Joint Ventures: Types, structure and reasons for joint ventures as well as the problems with them

What are Joint Ventures?

Joint ventures often occur between businesses for a number of reasons; most commonly where two or more businesses collaborate on a particular project or business enterprise. They may be similar businesses, which are pooling their resources, or completely merging with one another. Alternatively, they may operate in different spheres and be collaborating on a project which involves the application of both of their areas of expertise.

Types of Joint Ventures

Short-term collaborations

The length of the joint venture is of importance here as it is often that such collaborations will only take place for a particular project, rather than to create a long lasting business relationship.

Limited-function joint ventures

The powers in a limited-function joint venture are based largely on co-operation or co-ordination between the joint venture parties rather than a complete merge of businesses.

Full-function joint ventures

A full-function joint venture on the other hand is designed on a much larger scale compared to the limited function, with the intent to merge the businesses involved to create an autonomous economic entity, often a new company, in exchange for shares.

Full-scale world wide mergers

This type of joint venture is on the largest scale, which is often with the involvement of international companies, creating a new company or subsidiary, for example the merger between Shell and Texaco, to create Equilon to deal with a particular product, namely industrial lubricants.

Structures for Joint Ventures

There are a number of methods businesses can adopt when entering into a joint venture. Possible structures include; entering into a contractual arrangement, specific collaboration agreements between the parties, a corporate joint venture can be established or a general/limited liability partnership can be created. Such partnerships can exist in the form of a fixed term, can be an ‘at will’ partnership; which is continuous until dissolution occurs, or it may be created for specific project; which will end the joint venture upon completion of the project.

Reasons for Joint Ventures

One of the main reasons for businesses entering into a joint venture is to save costs; in particular the costs of research and development. Businesses are also able to share any financial risks involved, which can be considerable depending on the nature of the business. Other reasons for joint ventures can include sharing resources, such as providing access to technology or sharing skills with one another. The customer base of each business can increase with a joint venture, in particular if an international market is involved, providing a larger geographic scope and the ability to utilise one party’s distribution or sales network within another territory. The pressures of global competition can be significantly reduced as a merger can lead to wider access to customers throughout the world with better purchasing powers. As well as entry into new geographical markets, joint ventures provide the opportunity of entering into new technical markets if collaborating with businesses that have an advanced technical start in the field.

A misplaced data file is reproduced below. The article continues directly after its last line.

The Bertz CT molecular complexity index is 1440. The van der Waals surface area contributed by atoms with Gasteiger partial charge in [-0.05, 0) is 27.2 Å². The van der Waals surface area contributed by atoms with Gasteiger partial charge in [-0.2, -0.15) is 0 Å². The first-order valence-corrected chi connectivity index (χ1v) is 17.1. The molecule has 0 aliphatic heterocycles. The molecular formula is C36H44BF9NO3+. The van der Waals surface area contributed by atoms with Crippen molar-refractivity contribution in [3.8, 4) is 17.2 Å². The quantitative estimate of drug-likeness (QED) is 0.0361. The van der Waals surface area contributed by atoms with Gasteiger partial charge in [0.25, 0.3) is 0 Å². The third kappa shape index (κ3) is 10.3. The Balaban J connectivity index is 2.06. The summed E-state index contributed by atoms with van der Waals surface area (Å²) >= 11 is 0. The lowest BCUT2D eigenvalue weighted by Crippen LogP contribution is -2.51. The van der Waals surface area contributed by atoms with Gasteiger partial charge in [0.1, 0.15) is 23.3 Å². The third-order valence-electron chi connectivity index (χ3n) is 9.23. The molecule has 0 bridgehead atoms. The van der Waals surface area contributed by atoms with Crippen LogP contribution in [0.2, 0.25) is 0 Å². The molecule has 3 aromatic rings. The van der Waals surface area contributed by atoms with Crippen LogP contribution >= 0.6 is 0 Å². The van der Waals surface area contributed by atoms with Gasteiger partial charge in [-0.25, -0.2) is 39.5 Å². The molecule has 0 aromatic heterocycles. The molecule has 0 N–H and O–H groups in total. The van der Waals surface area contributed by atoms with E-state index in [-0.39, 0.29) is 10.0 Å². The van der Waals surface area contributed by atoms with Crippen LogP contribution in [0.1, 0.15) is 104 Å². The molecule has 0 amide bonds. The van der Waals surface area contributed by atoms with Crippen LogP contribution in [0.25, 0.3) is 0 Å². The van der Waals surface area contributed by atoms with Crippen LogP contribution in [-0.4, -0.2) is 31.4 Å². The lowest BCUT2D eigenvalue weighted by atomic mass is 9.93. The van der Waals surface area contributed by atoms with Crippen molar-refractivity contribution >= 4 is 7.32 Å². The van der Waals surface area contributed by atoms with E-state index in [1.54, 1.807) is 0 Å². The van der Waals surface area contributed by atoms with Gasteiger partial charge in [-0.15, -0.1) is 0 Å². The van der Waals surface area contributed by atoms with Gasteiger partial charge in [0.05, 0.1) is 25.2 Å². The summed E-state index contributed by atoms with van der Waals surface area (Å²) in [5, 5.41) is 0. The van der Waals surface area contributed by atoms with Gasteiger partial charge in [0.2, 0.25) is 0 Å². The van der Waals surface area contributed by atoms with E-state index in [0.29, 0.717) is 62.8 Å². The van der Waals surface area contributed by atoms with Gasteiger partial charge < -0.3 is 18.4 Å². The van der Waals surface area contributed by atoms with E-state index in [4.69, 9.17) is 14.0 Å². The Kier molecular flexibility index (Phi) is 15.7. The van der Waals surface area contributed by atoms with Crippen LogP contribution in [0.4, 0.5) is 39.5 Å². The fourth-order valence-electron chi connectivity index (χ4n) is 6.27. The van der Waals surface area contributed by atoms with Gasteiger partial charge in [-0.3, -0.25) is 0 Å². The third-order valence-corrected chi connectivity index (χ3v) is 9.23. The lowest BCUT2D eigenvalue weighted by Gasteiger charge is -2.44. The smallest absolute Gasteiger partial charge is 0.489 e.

Problems with Joint Ventures


The management of a business can often lead to conflicts in joint venture as a joint venture requires the input from both or all of the parties involved. However, it is likely that one party may dominate the management of the project or of the new company and so tensions may arise within the joint venture. There may also be confusion as to who the management consists of, it may be that each party brings in his own management team, or that a new joint venture management team needs to be created.

Disagreements will also have to be resolved by senior management.


Although ultimately the parties have the same interest in the joint venture, their objectives for the outcome may differ; causing conflicts. Joint ventures also require parties to work in close proximity, which may highlight different working patterns adopted by respective parties. This can affect the harmony amongst the management team and may make the operation of the joint venture lengthy and costly.


Of there is no appropriate clause in the contract or the agreement between the parties when creating the joint venture, it may be possible for one party to take the market knowledge from the other party or parties in the joint venture and set up a business in direct competition. This is of particular significance when the joint venture comes to an end, with each business taking away from the joint venture what they have learned from each other.